Not all prisons are made from concrete and razor wire…

I’ve written some dark fiction in my day. And my most recent novel, Scorched Earth, is no exception. But I still think the darkest thing I’ve ever written–and am ever likely to write–remains Down the Brink.

The novel takes the concept of for-profit prisons, sets it in the near future, and then adds something to the business model that I hope never happens in real life. I’ll leave it at that lest I give away the plot!

My narrator for the audiobook, Daniel Dorse, summed it up well. He had read through the novel to prepare his performance, and commented thusly: “ain’t you just a ray of sunshine!”

Yep, that’s me. For-profit prisons, firestorms, broken food chains, mind control, human clones, BigPharma gone bad. You name it, I can find the darkside…

Happy Halloween!

Down the Brink–audiobook

Down the Brink–ebook

Down the Brink by [Lisa von Biela]

So, it’s been a while…for a lot of things…

Hello out there…

I realize it’s been quite a while since I posted anything here.  There just hasn’t been much to post about, and I’m no good at posting for the sake of posting.  I posted about the release of my newest novel, Scorched Earth, when it came out last fall.  Then Australia pretty much caught on fire, and I posted about that–how I thought Scorched Earth was perhaps a little far-fetched as I wrote it, and how the fires in Australia were proving me wrong.  I figured no way could an area the size of the Nebraska panhandle *really* burn down.  And I’m being proven wrong again by the fires right now in California, Washington, Oregon, and elsewhere.  

I started a new novel back in December.  This would be my 11th title overall.  I decided to try a new approach.  As some of you may know, I’m a dedicated outliner.  I plan out my plots, the timing, and so forth before I begin drafting.  Why?  A lot of reasons.  For one, the nature of my plots often demands that I have the timing of events right.  I’d rather do that in an outline than while wrangling a novel-length manuscript.  Another important reason is to give myself an easy-to-pick-up roadmap so if I get tied up with work or other things I can easily jump back in where I left off in the draft and get moving.  For this one, I decided to try pantsing it.  Why not, right?

So I started a novel where the protagonist is on the road, fleeing something, trying to get somewhere.  The country around her is deserted, a wasteland (she’s in the Midwest right now, where there should be plenty of farming activity).  I like what I’ve written so far, but I didn’t decide at the outset what the underlying problem was.  And so I got stuck, despite a good start.  It’s at a point where I need to know what she’s running from/to.

And the the pandemic hit.  I am fortunate to be able to work from home and stay safe.  But, to be honest, it’s making it even harder to pick up on writing this novel.  Those of you familiar with my work know I tend toward the dystopian on a regular basis.  And right now, I just can’t seem to muster the urge to write dystopian when it seems like dystopia is all around us.  I’ve not given up on the novel, but I am feeling stalled out.  

Do people even want to read dystopian novels in this environment?  I don’t know.  I do know I just can’t find it in me to switch to writing romance novels!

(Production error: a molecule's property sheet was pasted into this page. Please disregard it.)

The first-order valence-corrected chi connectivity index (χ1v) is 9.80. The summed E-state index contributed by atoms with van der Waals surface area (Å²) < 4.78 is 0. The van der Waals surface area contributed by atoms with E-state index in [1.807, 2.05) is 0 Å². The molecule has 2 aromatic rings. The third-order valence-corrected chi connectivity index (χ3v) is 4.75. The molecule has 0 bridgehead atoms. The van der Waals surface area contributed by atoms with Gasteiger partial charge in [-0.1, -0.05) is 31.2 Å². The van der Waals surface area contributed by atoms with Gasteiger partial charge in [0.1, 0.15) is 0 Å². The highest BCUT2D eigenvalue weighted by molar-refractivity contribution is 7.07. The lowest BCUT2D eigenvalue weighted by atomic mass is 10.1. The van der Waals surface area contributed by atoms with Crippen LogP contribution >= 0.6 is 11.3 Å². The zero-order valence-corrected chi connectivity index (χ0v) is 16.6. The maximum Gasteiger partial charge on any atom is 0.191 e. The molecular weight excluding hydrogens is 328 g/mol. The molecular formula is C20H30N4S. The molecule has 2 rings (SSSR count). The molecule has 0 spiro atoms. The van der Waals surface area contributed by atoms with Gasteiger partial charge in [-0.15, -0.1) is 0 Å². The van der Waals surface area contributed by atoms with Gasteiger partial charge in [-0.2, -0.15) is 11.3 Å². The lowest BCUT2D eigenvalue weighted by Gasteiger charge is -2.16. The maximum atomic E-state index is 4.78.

Meanwhile, I’ve been spending time with this little beauty…started playing dulcimer almost two years ago, then picked up a Fender acoustic guitar last December.  And then this…love my shell pink Strat!  (In the interest of full disclosure, I have a long way to go…still very much learning, so no gigs for me!)

Strat shoot from NEF to JPEG

A question for fellow authors and readers…

I have a question for my fellow authors and readers. A long time ago (in a prior life), my doctor (at the time) told me that he really loved Pat Conroy’s writing, that the descriptions were so gorgeous. I read Prince of Tides and remember enjoying it. I started The Great Santini the other day and am blown away by the stunning descriptions. Really fantastic. But…
 
When I write, I only write through one character’s POV at a time. I write vivid descriptions, but I have to write them in that character’s voice. I’d love to free myself to write lyrical descriptions as Conroy does, but that would not be true to the voice of my typical characters. He’s obviously writing as the omniscient narrator and describing as he pleases.
 
Fellow authors/readers, what are your thoughts on the matter? What do you prefer to write? What do you prefer to read?

I’m back at the ITW Thriller Roundtable for the next couple of weeks…

Check out this week’s topic:  ITW Thriller Roundtable June 4-11, 2018

Reflections on 5 years as a published novelist

I like to keep track of anniversaries.  I’m just that kind of person.  I like to think back on where I was, compare it to where I am now, that sort of thing.  Some anniversaries, of course, are more momentous than others.  And this is one of them.

Five years ago today, my very first novel (THE GENESIS CODE) came out.  I never thought I’d see that day, and I remember how excited I was (pretty much giddy with hope and dreams, as I recall).  I had been writing short stories, getting some publications and honing my skills, since 2000 or so.  Then around 2003/2004, I decided to try writing a full-length novel.  I had a story, but no publisher in mind.  I’d never attempted a work of that length.  I just wanted to do it, do the best I could, and see what happened.